Beyond Transitional Justice: From the Individual to the Community

A PhD course organised by the Research School on Peace and Conflict

Please note: This page refers to an event that has already taken place.

Time: Wed 02 (09:00) - Fri 04 (17:00) December 2015
Place: PRIO, Hausmanns gate 3, Oslo

​​The course​ focuses on psychological aspects of transitional justice in the area of population or societal responses, critiques of PTSD, the dangers of victimhood as a social identity, and the myth of reconciliation. The course will have a topical approach to these themes through focus on transitional justice mechanisms from the Balkans, Africa and the Americas.

Over the past twenty years, the global community has shown a renewed commitment to the pursuit of international criminal justice. A hallmark development in this regard is the establishment of the permanent International Criminal Court (ICC). A central asset of the court is victim and witness participation, based on an assumption that this approach will benefit those who have been affected by the crimes and their communities. Court-based efforts to seek and achieve peace after conflict depend largely on perceptions of fairness—the fair treatment of victims and witnesses and their ability to seek justice in a court of law. Yet little is known about the experiences of victims who come before international courts. Why do they come and how do they interpret their experiences? Since the mid-1970s, social psychologists and legal scholars have surveyed people around the world who have participated in judicial proceedings involving crimes committed in domestic jurisdictions to understand what it is about such processes that leads participants to consider them fair or unfair, and ultimately to accept or reject the outcome of such proceedings. Almost universally, these procedural justice studies have found that witnesses define a "fair process" as one that is based largely on three criteria described; benevolence, the degree to which they perceive that the court officials, from judges to social workers, care about them and their experiences; neutrality, the extent to which they have been able to talk about their experiences in a neutral and unbiased forum; and respect, the extent to which they have been treated in a professional and dignified manner.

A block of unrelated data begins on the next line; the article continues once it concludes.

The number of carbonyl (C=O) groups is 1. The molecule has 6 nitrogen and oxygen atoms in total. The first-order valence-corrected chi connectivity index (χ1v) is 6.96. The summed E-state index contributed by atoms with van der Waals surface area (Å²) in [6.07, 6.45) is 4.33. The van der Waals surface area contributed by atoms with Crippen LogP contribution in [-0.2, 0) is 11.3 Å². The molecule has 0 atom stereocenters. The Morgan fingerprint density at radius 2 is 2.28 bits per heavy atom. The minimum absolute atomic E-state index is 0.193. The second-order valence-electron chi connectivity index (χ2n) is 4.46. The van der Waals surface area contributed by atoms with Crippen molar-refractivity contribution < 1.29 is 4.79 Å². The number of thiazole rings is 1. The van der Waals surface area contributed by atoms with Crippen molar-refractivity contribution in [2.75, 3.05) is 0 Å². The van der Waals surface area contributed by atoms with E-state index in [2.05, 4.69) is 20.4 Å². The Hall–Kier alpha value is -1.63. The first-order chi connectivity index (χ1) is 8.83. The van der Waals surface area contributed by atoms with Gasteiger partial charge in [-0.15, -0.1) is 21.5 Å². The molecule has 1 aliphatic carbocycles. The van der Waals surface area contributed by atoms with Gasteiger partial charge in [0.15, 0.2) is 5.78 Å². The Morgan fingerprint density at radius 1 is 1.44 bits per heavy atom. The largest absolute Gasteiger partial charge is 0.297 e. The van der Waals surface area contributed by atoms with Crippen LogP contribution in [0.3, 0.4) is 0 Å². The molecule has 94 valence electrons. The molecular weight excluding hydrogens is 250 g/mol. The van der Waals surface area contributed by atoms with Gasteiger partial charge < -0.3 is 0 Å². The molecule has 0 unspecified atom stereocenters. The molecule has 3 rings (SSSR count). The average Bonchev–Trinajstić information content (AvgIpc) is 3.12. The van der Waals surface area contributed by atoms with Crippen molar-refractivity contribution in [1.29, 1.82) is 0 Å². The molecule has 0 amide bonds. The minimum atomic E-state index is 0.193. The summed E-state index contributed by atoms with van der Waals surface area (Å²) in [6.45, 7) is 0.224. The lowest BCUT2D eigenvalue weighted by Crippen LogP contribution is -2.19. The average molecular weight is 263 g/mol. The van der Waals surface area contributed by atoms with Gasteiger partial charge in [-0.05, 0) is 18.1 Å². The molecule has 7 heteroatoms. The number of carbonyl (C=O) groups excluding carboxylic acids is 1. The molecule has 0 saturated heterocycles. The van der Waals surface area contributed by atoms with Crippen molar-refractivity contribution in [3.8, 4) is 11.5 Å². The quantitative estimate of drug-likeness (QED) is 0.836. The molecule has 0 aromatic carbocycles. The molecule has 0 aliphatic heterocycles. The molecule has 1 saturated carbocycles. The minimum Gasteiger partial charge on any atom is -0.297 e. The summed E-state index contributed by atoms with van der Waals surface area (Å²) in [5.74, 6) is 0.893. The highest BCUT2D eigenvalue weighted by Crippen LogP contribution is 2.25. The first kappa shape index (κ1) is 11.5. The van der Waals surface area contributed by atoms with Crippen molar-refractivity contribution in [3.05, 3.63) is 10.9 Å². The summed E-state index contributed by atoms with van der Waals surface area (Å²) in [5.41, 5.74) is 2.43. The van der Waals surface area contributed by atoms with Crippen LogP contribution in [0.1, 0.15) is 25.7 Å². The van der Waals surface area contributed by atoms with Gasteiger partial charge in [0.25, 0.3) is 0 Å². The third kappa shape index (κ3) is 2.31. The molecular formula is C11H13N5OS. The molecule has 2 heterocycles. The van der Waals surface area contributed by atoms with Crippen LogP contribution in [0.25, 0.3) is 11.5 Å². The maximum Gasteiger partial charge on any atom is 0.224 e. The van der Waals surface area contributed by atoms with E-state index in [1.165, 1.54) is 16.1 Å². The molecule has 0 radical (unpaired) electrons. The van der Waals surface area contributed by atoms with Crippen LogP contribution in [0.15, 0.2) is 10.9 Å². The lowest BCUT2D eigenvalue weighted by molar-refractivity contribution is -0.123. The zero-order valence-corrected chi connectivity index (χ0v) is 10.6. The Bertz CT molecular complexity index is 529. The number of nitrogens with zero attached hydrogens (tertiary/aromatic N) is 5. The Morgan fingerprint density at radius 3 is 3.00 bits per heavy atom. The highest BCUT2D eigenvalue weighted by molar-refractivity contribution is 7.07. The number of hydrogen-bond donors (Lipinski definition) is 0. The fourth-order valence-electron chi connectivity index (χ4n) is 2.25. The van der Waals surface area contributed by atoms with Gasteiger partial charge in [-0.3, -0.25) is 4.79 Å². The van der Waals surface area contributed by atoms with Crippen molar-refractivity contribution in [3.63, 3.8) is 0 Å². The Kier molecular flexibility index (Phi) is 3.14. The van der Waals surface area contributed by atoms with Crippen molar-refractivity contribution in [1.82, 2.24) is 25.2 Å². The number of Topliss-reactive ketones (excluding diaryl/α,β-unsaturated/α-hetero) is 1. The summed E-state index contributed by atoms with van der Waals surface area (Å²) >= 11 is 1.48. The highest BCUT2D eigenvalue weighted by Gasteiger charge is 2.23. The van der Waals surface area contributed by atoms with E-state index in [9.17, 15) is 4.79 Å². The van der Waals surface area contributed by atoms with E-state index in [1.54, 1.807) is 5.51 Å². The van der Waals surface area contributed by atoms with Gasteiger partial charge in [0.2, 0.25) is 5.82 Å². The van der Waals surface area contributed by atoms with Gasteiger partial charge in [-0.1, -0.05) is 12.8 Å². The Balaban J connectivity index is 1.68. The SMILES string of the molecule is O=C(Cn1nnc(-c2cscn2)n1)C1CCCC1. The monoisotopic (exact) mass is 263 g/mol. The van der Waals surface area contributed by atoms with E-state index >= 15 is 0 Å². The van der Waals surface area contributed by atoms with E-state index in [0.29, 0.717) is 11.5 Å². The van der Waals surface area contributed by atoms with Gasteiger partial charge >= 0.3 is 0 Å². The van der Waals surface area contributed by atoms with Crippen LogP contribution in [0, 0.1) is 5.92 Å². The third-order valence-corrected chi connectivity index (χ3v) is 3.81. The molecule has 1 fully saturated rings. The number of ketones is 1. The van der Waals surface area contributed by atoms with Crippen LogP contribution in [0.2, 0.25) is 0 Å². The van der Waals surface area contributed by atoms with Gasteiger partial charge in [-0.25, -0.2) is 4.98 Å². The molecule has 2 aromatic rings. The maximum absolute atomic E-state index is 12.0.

Those involved in judicial processes are looking for signs that they can trust court officials. For this reason, showing the utmost respect to victims and witnesses at all phases of a judicial proceeding is key component for building trust in a court's authority and legitimacy, and ultimately the reconciliatory and therapeutic potentialif that is attainable? This course​ will explore these elements by focusing on:

  • Transitional justice mechanisms; from truth commissions to courts
  • Testimonies and interrogations; how to work with victims witnesses  
  • Individual and Community impact; paths to reconciliation, or not?